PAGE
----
El Valle de Lecrin is an area of outstanding natural beauty and is famous for its verdant landscape of orange and lemon groves, almond and olive trees and fruits of pomegranate and grapes. It commands amazing views up to the snowcapped peaks of the Sierra Nevada mountain range, down through the lush valley to the turquoise waters of Lake Beznar and to the mountains beyond which run down to the Costa Tropical coastline.
Perfect for enthusiasts of outdoor activities, the area offers fantastic opportunities for walkers, bird watchers, cyclists and skiers in the winter months. With excellent road links, it also makes a great base to explore the beautiful city of Granada and the relatively unspoilt coast of the Costa Tropical.
Travelling south from Granada in the 7th Century the Moors reached a vast, fertile valley encompassed within a bowl of mountains. The land had everything they prized – good earth, free-flowing rivers and the natural fortification of the sierras. Captivated by its beauty, they named it El Valle de Lecrín – which is commonly interpreted by the locals today as “Valley of Happiness”.
According to Wikipedia, Lecrín is derived from Arabic Iqlim, meaning “gateway”: this refers to a small area of land situated between the villages of Mondújar and Talará, which controlled the access to the vast coastal areas of sugar production in Moorish times.
In 1492 when Granada was surrendered to the Catholic monarchs, Isabel and Ferdinand, legend has it that as the royal party moved south towards exile; they reached a rocky prominence which gave a last view of the city. Muhammad XII, also known as Boabdil, reined in his horse and, surveying for the last time the Alhambra and the green valley that spread below, burst into tears. When his mother approached him she said:
“Thou dost weep like a woman for what thou could not defend as a man.”
The spot from which Muhammad XII looked for the last time on Granada is known as “the Moor’s last sigh” (el ultimo suspiro del Moro).
This part of Spain proved the last Moorish bastion before their expulsion after more than 700 years of rule, and it is where the Islamic influences have remained strongest. Most prominent is the acequia system of irrigation channels, bringing snowmelt from the highest mountain peaks down to the farms (cortijos) of the region. Ruined fortresses and Moorish castles dot the landscape with many villages reflecting Moorish architecture as seen in the city of Granada.
Of particular interest and just a 15 minute walk from Casita de la Vaca is the Castillo de Zorayo, built by Muly Hacen for his new wife Zorayo (Isabel de Solis) whom he took with him to live at Mondújar castle when he was expelled from Granada by Boabdil (his son) in 1483. Mondujar is also believed to be the final resting place of the last Nasrid queen, Morayma (Boabdils wife), who was buried here before the royal party were finally expelled from Spain and moved to Fez in Morroco.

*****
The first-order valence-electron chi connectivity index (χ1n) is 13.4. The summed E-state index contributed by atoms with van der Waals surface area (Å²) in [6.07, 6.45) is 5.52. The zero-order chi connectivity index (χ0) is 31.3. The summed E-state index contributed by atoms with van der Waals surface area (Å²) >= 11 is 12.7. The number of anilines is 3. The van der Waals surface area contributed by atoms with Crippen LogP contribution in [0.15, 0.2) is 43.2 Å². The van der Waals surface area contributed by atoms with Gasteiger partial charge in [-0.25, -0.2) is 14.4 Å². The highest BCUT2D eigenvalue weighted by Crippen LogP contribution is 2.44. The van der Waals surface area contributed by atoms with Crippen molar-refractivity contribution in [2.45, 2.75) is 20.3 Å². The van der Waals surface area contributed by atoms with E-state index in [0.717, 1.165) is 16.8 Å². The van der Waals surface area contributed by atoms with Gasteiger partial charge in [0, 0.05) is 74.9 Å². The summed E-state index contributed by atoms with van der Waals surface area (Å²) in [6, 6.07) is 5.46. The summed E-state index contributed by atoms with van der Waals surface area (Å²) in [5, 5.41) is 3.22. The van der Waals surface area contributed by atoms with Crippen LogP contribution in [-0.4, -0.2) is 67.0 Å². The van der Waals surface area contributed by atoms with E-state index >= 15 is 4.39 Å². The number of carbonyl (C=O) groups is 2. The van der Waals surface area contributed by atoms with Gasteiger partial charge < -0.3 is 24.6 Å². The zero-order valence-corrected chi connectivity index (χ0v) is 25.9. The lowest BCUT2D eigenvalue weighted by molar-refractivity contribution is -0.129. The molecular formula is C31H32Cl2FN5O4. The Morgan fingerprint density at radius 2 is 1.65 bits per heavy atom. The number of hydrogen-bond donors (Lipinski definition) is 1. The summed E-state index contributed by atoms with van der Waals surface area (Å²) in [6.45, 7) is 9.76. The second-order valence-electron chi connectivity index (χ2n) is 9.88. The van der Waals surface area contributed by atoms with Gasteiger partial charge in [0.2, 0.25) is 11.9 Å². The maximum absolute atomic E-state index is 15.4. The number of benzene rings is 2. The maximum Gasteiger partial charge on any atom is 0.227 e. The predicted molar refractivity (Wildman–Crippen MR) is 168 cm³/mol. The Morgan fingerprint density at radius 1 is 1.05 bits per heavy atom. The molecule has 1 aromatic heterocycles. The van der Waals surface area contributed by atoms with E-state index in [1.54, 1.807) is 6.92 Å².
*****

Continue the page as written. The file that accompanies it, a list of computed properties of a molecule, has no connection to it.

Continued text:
The Lecrin valley is split into 8 municipals which are made up of 17 villages or towns:
- El Padul
- El Pinar: Pinos del valle, Ízbor
- El Valle: Melegís, Restábal, Saleres
- Lecrín: Acequias, Chite, Béznar, Mondújar, Murchas, Talara
- Villamena: Cónchar, Cozvijar
Mondujar & Talara
Casita de la Vaca is situated within easy walking distance from the villages of Mondujar and Talara where you will find all local amenities. These include a pharmacy, three mini markets, three banks with cash machines, a post office, two petrol stations, a primary school and an outdoor swimming pool, open during July and August. There are several bars where you can enjoy a drink with free tapas or breakfast of coffee and tostada. For a meal out, there are two restaurants in which you can sample the local specialities.
Due to the Lecrin Valley’s privileged position surrounded by mountains it enjoys its own micro climate, thereby avoiding the extremes of temperature experienced in other inland parts of the Granada province. The average annual temperature is 17 C with a typical summer day averaging 25 C to 30 C (although in the peak summer months of July/August temperatures can rise to 40 C). In the summer a gentle afternoon breeze usually picks up which helps to cool the siesta temperatures.
In autumn the days are still warm but the nights gradually start to get cooler. The locals look forward to the rains that normally arrive in October after a long hot and dry summer. This time of year is often referred to as a “second spring” due to a second burst of growth for crops and wild plants this welcome rain provides.
The winters are crisp and bright with relatively little rain and clear blue skies contrasting sharply with the snow covered peaks of the Sierra Nevada Mountains. There is rarely a frost but you can’t deny the delight on the odd occasion you wake up to a blanket of snow, which sadly has melted away within a few hours.
Spring is most people’s favourite time of year when the valley becomes a riot of colours with pink almond blossom, white orange blossom and wild flowers springing to life. With the heady smell of orange blossom permeating the air, the locals look forward to the warming temperatures and the arrival of longer days and balmy nights.
Click here for the weather forecast in the Lecrin Valley.